explanation; (5) consistency with the record as a whole; (6) specialization; and (7) other factors
which tend to support or contradict the opinion. 20 C.F.R. § 404.1527(c). Generally, a treating
physician’s opinion is given controlling weight, but is not inherently entitled to it. Hacker v.
Barnhart, 459 F.3d 934, 937 (8th Cir. 2006).
A treating physician’s opinion “does not
automatically control or obviate the need to evaluate the record as a whole.” Leckenby v. Astrue,
“Light work involves lifting no more than 20 pounds at a time with frequent lifting and carrying of objects
weighing up to 10 pounds. Even though the weight lifted may be very little, a job is in this category when it requires
a good deal of walking or standing, or when it involves sitting most of the time with some pushing and pulling of
arm or leg controls.” 20 C.F.R. § 404.1567(b).
487 F.3d 626, 632 (8th Cir. 2007). A treating physician’s opinion will be given controlling
weight if the opinion is well-supported by medically acceptable clinical and laboratory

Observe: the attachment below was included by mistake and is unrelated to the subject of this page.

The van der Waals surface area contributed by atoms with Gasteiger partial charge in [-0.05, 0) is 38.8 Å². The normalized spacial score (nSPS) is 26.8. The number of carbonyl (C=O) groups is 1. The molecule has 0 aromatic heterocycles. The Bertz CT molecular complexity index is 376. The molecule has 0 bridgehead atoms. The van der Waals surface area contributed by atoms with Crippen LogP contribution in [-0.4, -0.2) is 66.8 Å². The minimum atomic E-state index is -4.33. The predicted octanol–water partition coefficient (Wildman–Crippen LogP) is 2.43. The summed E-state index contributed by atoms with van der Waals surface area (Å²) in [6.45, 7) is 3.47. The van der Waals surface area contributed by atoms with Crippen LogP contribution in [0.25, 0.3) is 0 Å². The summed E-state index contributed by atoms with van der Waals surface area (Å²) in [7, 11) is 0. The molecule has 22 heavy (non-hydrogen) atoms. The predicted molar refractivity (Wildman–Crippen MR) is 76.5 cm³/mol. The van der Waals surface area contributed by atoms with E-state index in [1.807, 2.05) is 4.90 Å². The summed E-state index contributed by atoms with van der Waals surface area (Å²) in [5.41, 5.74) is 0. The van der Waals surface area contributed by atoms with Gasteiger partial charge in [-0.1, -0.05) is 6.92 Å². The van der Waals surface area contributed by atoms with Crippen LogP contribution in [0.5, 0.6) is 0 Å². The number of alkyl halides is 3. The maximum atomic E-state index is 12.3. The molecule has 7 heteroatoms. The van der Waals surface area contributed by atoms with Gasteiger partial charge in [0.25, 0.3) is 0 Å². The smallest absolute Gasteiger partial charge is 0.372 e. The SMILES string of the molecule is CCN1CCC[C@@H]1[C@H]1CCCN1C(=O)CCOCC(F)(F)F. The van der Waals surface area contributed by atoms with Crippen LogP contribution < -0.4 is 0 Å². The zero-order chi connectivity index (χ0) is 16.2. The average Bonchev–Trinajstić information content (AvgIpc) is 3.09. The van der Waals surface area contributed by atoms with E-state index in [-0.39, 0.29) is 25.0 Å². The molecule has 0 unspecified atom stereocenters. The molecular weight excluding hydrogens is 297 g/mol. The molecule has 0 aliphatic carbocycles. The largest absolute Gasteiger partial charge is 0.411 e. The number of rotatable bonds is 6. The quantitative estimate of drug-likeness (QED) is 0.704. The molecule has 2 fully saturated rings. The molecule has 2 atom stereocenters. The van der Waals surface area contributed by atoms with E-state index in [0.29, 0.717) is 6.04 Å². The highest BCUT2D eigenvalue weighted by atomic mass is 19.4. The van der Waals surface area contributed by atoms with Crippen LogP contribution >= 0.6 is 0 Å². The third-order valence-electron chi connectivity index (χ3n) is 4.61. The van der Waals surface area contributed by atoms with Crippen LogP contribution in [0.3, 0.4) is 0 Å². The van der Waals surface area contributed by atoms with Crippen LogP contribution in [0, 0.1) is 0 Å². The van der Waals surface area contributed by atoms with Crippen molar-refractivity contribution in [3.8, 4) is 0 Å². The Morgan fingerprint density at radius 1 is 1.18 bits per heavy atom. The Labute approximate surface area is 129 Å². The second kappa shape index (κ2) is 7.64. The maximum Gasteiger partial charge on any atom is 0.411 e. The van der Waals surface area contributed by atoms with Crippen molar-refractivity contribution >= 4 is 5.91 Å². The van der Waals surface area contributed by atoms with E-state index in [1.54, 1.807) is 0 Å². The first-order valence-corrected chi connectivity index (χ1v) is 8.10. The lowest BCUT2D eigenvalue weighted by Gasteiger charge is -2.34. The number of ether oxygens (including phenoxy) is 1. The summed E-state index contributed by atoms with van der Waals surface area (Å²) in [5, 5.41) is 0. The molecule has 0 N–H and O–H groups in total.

diagnostic techniques and is not inconsistent with the other substantial evidence in the case
record. 20 C.F.R. § 404.1527(c); SSR 96-2p; see also Hacker, 459 F.3d at 937. “Whether the
ALJ grants a treating physician’s opinion substantial or little weight, the regulations provide that
the ALJ must ‘always give good reasons’ for the particular weight given to a treating physician’s
evaluation.” Prosch v. Apfel, 201 F.3d 1010, 1013 (8th Cir. 2000).
All evidence from nonexamining sources is considered to be opinion evidence. 20 C.F.R.
ALJs are not bound by any findings made by State agency medical or
psychological consultants, however, state agency medical and psychological consultants and
other program physicians, psychologists, and other medical specialists are highly qualified and
administrative law judges must consider their findings and opinions, except for the ultimate
determination of disability. 20 C.F.R. § 404.1527(e)(2)(i). According to SSR 96-6p, “[a]t the
administrative law judge and Appeals Council levels, RFC assessments by State agency medical
or psychological consultants or other program physicians or psychologists are to be considered
and addressed in the decision as medical opinions from nonexamining sources about what the
individual can still do despite his or her impairment(s).” SSR 96-6p, 1996 WL 374180 (July 2,
These opinions “are to be evaluated considering all of the factors set out in the
regulations for considering opinion evidence.” Id.
In making a disability determination, the ALJ shall “always consider the medical
opinions in the case record together with the rest of the relevant evidence in the record.” 20
C.F.R. § 404.1527(b); see also Heino v. Astrue, 578 F.3d 873, 879 (8th Cir. 2009). “[T]he ALJ